Before the COVID-19 lockdowns, most of us had more distractions in our lives and much less prolonged, intense interaction with our families. It was easier to ignore issues that were unhealthy or inconvenient. However, the mandated isolation created by repeated lockdowns forced nuclear families to spend more time together, when any unhealthy or dysfunctional behaviors could no longer be ignored.
Coupled with the additional stressors of the pandemic itself, an inordinate number of people who had previously not addressed their issues finally started reaching out for help. Spouses, parents, and children often saw for the first time just how much their parents drank or abused other substances and insisted that they get help. Family “detection” of drinking problems can push people to seek help to moderate their drinking.
Destigmatization of Therapy Among People of Color
Another finding mentioned in the report is that more people of color are contacting mental health services than ever before. This is not to say that the issues they’re presenting haven’t always been there, but rather that they’re more comfortable seeking therapy than they were previously.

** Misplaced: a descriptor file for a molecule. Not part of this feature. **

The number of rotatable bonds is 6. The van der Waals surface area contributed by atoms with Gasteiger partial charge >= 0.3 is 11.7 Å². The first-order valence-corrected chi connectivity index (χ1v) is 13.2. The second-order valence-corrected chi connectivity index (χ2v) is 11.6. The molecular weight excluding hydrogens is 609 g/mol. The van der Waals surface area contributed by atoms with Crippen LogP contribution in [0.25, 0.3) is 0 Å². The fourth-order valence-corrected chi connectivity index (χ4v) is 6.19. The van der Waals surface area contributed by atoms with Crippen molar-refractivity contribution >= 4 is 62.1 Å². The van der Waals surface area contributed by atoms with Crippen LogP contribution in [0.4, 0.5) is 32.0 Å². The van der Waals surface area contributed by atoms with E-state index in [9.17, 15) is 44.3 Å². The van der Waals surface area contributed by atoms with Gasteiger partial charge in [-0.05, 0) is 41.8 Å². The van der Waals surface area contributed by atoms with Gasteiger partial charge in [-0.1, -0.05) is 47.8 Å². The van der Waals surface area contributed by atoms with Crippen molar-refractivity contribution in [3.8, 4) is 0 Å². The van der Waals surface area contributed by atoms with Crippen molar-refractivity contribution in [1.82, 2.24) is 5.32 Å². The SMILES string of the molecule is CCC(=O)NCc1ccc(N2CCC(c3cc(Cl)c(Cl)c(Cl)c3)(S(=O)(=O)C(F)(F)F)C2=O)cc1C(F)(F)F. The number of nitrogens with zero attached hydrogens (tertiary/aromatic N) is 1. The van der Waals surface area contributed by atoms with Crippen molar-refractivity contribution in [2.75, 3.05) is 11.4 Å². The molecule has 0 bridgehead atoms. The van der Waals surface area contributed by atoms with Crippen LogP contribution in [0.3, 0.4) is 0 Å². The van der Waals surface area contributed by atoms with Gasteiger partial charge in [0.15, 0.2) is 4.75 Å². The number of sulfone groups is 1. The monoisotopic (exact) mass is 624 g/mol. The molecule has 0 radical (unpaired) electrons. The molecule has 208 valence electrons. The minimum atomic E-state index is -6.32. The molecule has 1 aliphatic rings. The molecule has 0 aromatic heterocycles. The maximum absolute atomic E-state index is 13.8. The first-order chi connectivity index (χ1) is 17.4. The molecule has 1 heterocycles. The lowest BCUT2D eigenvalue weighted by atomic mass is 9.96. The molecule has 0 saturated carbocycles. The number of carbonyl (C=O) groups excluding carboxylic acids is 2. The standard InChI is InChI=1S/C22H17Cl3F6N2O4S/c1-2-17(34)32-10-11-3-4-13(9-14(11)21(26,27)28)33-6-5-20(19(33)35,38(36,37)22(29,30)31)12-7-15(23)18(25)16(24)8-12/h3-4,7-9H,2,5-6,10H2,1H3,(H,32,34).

One major reason cited is to seek help with xenophobia against the backdrop of reported racially motivated hate crimes. The other reason most often given relates to the public revelation by prominent iconic sports figures or public personalities sharing their own struggles with mental health, which serves to reduce the stigma associated with mental health:
To have celebrities talking pretty openly about how they seek treatment…has helped create a window of acceptance for therapy in the Black community. — Eldridge Greer